Eating More Whole Grains Linked With Lower Risk Of Death


Many people are not aware that obesity is a risk factor for cancer. Now new research shows changes in diet can lower a woman's risk of getting breast cancer and dying from the disease.

Cynthia Arrington is meeting with her dietician Kelly Hogan. The 53-year-old breast cancer survivor receives nutritional and wellness counseling at Mount Sinai's Dubin Breast Center.

"I am learning that there are many ways to eat healthier and love what you are eating," Arrington said.

A new study shows women who follow a balanced, low fat diet with increased fruits, vegetables and grains have a 21 percent lower risk of death from breast cancer.

"There are certain things we cannot control about breast cancer recurring or developing in the first place, but the very interesting thing about this study is that this shows us there are things we can control, things like diet, maintaining a healthy body weight," said the center's Dr. Elisa Port.

The study, being presented at the American Society of Clinical Oncology meeting, looks at nearly 49,000 post menopausal women. One group adopted a low fat diet for eight years, while the other group continued their normal diet. The women who ate low fat were also diagnosed with fewer breast cancers.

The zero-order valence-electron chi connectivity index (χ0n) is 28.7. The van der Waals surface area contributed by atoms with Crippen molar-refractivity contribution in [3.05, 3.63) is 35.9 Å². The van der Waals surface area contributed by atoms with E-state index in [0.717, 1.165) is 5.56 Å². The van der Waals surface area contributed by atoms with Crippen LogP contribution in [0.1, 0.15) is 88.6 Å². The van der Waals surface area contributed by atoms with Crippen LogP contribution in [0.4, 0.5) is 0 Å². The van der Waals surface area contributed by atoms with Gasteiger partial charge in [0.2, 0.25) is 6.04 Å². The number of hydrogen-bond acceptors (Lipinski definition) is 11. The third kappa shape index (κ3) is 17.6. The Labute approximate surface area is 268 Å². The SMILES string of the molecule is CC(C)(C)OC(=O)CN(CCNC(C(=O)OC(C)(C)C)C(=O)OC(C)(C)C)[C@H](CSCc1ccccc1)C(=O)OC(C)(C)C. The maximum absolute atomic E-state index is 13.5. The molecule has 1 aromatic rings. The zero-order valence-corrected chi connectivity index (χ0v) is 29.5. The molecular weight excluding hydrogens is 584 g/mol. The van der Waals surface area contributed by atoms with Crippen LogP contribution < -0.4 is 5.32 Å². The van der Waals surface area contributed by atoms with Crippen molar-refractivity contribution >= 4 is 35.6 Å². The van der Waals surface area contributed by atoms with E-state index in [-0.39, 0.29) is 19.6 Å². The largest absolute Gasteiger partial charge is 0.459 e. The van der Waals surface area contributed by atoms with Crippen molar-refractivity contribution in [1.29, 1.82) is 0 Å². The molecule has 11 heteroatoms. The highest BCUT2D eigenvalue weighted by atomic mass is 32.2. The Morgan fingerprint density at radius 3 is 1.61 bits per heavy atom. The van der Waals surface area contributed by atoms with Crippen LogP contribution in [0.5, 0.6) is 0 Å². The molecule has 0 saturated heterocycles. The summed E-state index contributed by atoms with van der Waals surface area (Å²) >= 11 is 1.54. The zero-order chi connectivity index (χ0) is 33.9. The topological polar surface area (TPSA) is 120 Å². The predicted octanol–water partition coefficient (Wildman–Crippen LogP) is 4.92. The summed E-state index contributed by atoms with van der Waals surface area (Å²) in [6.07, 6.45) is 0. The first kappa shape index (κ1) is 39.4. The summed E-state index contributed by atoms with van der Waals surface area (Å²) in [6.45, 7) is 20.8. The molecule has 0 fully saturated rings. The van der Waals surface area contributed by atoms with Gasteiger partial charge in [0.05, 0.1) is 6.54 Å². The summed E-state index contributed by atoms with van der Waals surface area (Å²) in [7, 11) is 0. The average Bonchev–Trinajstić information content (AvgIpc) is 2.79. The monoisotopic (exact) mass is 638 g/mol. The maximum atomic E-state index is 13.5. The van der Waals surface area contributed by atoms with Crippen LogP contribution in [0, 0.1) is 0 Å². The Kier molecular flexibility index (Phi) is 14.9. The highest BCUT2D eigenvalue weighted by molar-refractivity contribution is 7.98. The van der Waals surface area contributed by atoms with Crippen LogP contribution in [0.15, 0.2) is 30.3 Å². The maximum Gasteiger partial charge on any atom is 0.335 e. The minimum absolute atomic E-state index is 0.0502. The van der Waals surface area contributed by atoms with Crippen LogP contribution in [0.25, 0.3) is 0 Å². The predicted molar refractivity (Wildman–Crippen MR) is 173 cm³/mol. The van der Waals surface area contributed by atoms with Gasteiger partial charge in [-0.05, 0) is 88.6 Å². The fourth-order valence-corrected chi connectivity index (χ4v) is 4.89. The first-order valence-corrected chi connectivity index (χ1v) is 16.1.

Hogan tells patients to eat less red meat and processed foods and sprinkle in some healthy plant-based fats like olive oil, nuts, seeds, and avocados.

Arrington says while she was already eating very healthy before her diagnosis, she's never felt better. "When I got diagnosed it broke my heart because I thought I did all the right things," she said. "I am just living more than ever now and I am excited about life and I love life."

She also gets plenty of exercise to stay healthy.

Researchers also found women who maintained a balanced low-fat diet had an average 3-percent weight loss, but that didn't affect risk of breast cancer death.

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